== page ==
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Author Topic: Fee Mining  (Read 1341 times)

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Offline waveaction

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Fee Mining
« on: March 10, 2013, 05:07:25 AM »
For folks who are looking for a place to dredge, etc. this year, Dean Race of Goldfever Prospecting ( provides such a place on the South Fork of the Fourty Mile River.This is a link to a review from a person on the Alaskan Mining and Diving Supply Forum: Gold Fever Prospecting on the Fourty Mile

Gold Fever Prospecting on the Fourty Mile
I wanted to thanks those that, early last year, recommended Dean Race's camp in response to my queries about dredging in AK.
I spent two weeks last year at Dean's camp and had an outrageous time.
The Camp:
The camp was clean, organized and well suited for a dredging adventure. Plenty of equipment for virtually any use of your time in pursuit of the noble metal. Dean's parents (Barbara and Norm) dedicate themselves to pampering your visit. As much as anyone can given the remote location and the logistics of the operation.
The Gold Experience:
The time period I was there there were five persons who came to dredge. When I arrived, Dean asked what our goals were and we all relayed them. The man/wife couple from Wisconsin that I ended up working with, wanted to dredge by themselves on a 6" Keene. Dean offered the 8" dredge to Greg, DeDe and myslf if we wanted to work together. Sounded like a good idea as Greg was easily 6'6" and around 300lbs (No fat) and DeDe was a large woman herself both working on Greg's 34 acre farm. Looked good, sounded great and the 8" was already in place on a minor gold line. We could start dredging in the morning. As I had suffered from CA dredging moratorium for the last years I said let's go for it.
The Reality:
The river was a quite fast (though dropping fast) so we had to stay close to the bank the first few days and we were finding some gold. As the water slowed we got further out in the river tracking the line. But it was shallow just a couple of feet you hardly had to get your head wet. The third day we were tracking the line when it got deeper and we had to put on weights to get down and remain stable in the current. Come to find out that both Greg and DeDe had never dredged before and upon loading Greg with 75lbs of lead and airing him up....he still could not breath underwater. He stated he needed to breathe through his nose. What? So I worked the day and when we got back to camp Dean hooked us up with a really nice full face mask.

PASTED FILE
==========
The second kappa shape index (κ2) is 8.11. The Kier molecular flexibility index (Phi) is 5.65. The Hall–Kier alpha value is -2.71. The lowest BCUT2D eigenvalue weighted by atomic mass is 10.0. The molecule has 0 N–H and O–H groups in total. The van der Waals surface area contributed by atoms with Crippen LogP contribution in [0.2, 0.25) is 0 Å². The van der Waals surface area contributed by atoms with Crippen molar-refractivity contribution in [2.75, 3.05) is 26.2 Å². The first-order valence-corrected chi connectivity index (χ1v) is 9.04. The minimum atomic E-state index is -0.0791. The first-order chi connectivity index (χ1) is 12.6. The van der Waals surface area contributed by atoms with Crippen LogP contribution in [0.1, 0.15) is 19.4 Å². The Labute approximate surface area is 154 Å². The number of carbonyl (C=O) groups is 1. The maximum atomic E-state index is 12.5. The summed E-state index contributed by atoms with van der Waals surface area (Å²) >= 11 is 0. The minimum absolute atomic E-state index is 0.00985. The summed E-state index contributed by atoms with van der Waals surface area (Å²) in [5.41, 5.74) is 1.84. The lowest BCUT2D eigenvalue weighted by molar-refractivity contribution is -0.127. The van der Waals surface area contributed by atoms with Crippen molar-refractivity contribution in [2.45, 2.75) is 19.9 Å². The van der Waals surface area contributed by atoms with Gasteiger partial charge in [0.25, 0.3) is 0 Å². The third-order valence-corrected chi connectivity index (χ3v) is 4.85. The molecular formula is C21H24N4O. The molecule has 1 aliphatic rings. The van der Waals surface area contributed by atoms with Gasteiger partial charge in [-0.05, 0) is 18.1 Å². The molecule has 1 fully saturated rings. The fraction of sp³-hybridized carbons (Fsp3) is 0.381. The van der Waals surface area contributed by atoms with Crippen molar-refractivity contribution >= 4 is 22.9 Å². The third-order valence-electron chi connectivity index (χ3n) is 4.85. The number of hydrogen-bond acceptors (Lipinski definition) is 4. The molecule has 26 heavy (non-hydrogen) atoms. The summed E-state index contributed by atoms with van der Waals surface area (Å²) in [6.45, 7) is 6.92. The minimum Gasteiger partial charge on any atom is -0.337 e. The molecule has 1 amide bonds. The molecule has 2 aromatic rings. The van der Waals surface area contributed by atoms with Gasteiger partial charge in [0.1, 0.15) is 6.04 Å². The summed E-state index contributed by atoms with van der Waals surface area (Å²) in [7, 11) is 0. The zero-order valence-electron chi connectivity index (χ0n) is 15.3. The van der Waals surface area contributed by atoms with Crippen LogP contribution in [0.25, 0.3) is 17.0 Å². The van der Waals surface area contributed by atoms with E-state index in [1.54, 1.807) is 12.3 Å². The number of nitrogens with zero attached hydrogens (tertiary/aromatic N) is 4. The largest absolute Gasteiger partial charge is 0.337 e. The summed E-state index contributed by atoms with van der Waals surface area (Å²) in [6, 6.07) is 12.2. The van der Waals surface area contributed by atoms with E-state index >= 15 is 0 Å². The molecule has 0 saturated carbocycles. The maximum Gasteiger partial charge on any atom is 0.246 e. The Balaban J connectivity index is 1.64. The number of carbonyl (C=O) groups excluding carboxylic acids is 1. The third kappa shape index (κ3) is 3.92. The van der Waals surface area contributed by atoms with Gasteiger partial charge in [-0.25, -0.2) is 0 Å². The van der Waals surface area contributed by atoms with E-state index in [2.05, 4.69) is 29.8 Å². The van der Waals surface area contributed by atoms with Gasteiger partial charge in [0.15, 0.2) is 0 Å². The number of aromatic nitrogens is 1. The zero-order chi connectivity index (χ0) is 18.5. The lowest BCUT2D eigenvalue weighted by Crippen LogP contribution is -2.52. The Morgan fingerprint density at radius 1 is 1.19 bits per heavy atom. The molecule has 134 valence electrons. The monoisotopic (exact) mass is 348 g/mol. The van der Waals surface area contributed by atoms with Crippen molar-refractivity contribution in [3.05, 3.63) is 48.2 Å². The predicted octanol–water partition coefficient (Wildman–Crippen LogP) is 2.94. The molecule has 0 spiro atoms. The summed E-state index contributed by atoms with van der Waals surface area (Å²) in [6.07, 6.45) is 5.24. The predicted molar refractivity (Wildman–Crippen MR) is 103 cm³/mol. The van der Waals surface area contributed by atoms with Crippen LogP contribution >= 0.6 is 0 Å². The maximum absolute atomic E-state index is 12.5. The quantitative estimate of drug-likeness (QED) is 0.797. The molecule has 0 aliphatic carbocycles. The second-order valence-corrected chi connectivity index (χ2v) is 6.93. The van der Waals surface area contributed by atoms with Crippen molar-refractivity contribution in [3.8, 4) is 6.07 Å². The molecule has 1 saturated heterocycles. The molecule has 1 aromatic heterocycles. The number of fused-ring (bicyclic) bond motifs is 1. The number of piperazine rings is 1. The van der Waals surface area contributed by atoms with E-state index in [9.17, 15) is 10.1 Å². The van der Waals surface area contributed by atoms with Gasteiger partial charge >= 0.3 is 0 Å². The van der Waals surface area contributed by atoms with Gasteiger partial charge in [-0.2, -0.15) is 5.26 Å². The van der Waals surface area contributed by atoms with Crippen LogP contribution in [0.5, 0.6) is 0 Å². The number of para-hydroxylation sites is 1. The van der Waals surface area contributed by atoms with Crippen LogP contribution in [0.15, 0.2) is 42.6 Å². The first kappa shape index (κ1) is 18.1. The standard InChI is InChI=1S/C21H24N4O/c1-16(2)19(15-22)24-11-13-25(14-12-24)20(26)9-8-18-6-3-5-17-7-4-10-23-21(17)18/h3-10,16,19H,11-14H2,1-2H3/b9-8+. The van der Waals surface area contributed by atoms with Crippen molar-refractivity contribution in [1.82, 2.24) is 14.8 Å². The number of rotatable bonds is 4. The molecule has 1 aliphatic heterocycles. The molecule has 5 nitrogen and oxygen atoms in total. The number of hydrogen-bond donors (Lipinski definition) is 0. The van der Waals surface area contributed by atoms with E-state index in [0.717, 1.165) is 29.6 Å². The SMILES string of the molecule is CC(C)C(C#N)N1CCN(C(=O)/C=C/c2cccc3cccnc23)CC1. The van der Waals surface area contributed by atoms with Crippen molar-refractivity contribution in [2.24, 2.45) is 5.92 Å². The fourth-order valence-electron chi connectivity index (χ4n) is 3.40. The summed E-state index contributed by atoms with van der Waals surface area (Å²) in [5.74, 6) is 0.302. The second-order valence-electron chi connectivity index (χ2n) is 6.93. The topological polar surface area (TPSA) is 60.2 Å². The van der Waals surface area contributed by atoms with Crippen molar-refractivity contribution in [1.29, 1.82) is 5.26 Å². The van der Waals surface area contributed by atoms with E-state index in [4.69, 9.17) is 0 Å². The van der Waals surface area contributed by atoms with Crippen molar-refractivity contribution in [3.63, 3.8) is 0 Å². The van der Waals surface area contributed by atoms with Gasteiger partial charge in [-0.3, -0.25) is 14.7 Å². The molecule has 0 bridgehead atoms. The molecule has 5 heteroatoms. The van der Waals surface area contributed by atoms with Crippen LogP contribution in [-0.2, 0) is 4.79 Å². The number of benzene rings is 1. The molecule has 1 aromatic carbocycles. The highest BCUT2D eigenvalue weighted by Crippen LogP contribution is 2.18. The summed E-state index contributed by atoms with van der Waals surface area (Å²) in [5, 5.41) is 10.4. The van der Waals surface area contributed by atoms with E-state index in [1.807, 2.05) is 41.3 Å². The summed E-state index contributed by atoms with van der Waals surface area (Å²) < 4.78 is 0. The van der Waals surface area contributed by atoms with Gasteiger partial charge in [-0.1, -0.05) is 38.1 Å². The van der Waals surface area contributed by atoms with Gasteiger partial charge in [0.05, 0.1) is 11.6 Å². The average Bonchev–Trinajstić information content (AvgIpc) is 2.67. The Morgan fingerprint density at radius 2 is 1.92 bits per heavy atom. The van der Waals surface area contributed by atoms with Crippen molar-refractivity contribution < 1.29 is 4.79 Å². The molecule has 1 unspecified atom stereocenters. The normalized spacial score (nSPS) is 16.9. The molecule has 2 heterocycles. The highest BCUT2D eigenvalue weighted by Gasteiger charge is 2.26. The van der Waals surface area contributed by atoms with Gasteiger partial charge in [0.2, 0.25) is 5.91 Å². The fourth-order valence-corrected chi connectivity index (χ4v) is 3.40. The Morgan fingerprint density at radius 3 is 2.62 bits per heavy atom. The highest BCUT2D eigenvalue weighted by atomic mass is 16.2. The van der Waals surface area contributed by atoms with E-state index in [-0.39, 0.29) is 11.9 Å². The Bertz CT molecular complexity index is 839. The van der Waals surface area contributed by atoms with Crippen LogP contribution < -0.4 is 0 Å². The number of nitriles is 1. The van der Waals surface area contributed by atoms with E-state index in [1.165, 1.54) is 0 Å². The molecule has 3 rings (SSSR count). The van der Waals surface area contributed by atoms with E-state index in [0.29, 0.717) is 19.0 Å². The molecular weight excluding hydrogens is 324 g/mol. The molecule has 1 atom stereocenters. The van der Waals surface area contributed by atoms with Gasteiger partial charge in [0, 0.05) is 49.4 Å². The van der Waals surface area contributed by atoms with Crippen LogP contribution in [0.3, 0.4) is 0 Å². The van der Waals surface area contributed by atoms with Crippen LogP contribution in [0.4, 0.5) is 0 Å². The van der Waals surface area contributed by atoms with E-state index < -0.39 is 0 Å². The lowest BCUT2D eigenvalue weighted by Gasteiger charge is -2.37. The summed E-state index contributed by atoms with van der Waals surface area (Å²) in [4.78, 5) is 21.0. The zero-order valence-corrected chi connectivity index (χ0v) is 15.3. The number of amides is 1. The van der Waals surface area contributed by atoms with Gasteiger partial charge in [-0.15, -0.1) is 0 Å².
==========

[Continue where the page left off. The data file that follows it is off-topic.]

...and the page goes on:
Were back in business and only lost about a half day to trying to solve Greg's nose issue. We hit the morning (after Barb's incredible breakfast) get set and Greg loads up, we fit him with the mask and he he dove under. And immediately surfaced coughing and gagging. Seems the mask didn't help. As it turned out neither he nor DeDe could get their face underwater. WHHAAAT? Why you you spend several thousands of dollars each going on a dredging experience if you cannot get your head underwater.
Working on that 8" is the definition of working, but to go back to camp and get a 6" would cost another day. I originally wanted to work a six by myself and focus more on prospecting than production. But hey, I never worked on an 8" and welcomed the opportunity. So I worked the nozzle for the remainder of our time and they tended the box and thew those few rocks the 8" wouldn't eat.
The Gold:
We ended up with just under two onces for 11 dredging days, really only 9 with lost time and I making the mistake of cleaning the 8" after four days work. Took a whole day to process the fines. I split the pot with Greg and DeDe and ended up with about 18grams. One teeney picker in the mix.
My Take:
This was overall the most enjoyable dredging experience I've had. This year, when I go back, I will be working a 6" myself. I saw some places in the river where these huge cracked limestone veins crossed the river and I'm certain they are natural riffles. The wildlife is amazing (think firearm), the food and camp five star.
Next time I would ask...."Do you have ANY dredging experience"?

Agin thanks all.


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